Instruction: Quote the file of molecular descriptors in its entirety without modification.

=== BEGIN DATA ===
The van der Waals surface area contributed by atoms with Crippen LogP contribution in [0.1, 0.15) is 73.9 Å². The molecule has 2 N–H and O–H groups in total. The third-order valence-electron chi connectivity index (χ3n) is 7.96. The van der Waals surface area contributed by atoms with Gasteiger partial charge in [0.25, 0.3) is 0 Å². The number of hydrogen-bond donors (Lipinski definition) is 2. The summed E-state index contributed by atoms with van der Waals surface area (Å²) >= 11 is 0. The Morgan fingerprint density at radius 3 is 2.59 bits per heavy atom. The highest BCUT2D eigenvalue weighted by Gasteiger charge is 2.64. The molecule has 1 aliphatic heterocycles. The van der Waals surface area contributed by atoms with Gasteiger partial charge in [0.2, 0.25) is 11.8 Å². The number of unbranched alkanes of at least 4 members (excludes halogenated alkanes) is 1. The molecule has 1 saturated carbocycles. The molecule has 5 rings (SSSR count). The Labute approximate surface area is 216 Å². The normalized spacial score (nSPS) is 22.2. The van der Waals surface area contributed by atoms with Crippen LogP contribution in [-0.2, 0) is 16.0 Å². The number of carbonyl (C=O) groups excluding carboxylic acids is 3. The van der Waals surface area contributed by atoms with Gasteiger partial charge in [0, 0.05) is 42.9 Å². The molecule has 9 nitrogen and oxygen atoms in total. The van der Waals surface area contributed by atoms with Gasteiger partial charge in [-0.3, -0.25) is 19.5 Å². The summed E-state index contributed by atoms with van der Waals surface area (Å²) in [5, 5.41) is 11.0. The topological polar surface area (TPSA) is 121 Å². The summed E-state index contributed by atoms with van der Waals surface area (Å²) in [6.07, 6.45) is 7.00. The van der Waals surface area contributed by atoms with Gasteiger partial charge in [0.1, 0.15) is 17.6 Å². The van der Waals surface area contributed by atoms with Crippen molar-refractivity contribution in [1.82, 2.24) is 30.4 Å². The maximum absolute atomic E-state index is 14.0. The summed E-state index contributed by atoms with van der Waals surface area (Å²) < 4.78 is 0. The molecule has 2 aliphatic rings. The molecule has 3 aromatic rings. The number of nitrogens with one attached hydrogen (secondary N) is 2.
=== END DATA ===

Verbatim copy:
The van der Waals surface area contributed by atoms with Crippen LogP contribution in [0.1, 0.15) is 73.9 Å². The molecule has 2 N–H and O–H groups in total. The third-order valence-electron chi connectivity index (χ3n) is 7.96. The van der Waals surface area contributed by atoms with Gasteiger partial charge in [0.25, 0.3) is 0 Å². The number of hydrogen-bond donors (Lipinski definition) is 2. The summed E-state index contributed by atoms with van der Waals surface area (Å²) >= 11 is 0. The Morgan fingerprint density at radius 3 is 2.59 bits per heavy atom. The highest BCUT2D eigenvalue weighted by Gasteiger charge is 2.64. The molecule has 1 aliphatic heterocycles. The van der Waals surface area contributed by atoms with Gasteiger partial charge in [0.2, 0.25) is 11.8 Å². The number of unbranched alkanes of at least 4 members (excludes halogenated alkanes) is 1. The molecule has 1 saturated carbocycles. The molecule has 5 rings (SSSR count). The Labute approximate surface area is 216 Å². The normalized spacial score (nSPS) is 22.2. The van der Waals surface area contributed by atoms with Crippen LogP contribution in [-0.2, 0) is 16.0 Å². The number of carbonyl (C=O) groups excluding carboxylic acids is 3. The van der Waals surface area contributed by atoms with Gasteiger partial charge in [0, 0.05) is 42.9 Å². The molecule has 9 nitrogen and oxygen atoms in total. The van der Waals surface area contributed by atoms with Gasteiger partial charge in [-0.3, -0.25) is 19.5 Å². The summed E-state index contributed by atoms with van der Waals surface area (Å²) in [5, 5.41) is 11.0. The topological polar surface area (TPSA) is 121 Å². The summed E-state index contributed by atoms with van der Waals surface area (Å²) in [6.07, 6.45) is 7.00. The van der Waals surface area contributed by atoms with Gasteiger partial charge in [0.1, 0.15) is 17.6 Å². The van der Waals surface area contributed by atoms with Crippen molar-refractivity contribution in [1.82, 2.24) is 30.4 Å². The maximum absolute atomic E-state index is 14.0. The summed E-state index contributed by atoms with van der Waals surface area (Å²) < 4.78 is 0. The molecule has 2 aliphatic rings. The molecule has 3 aromatic rings. The number of nitrogens with one attached hydrogen (secondary N) is 2.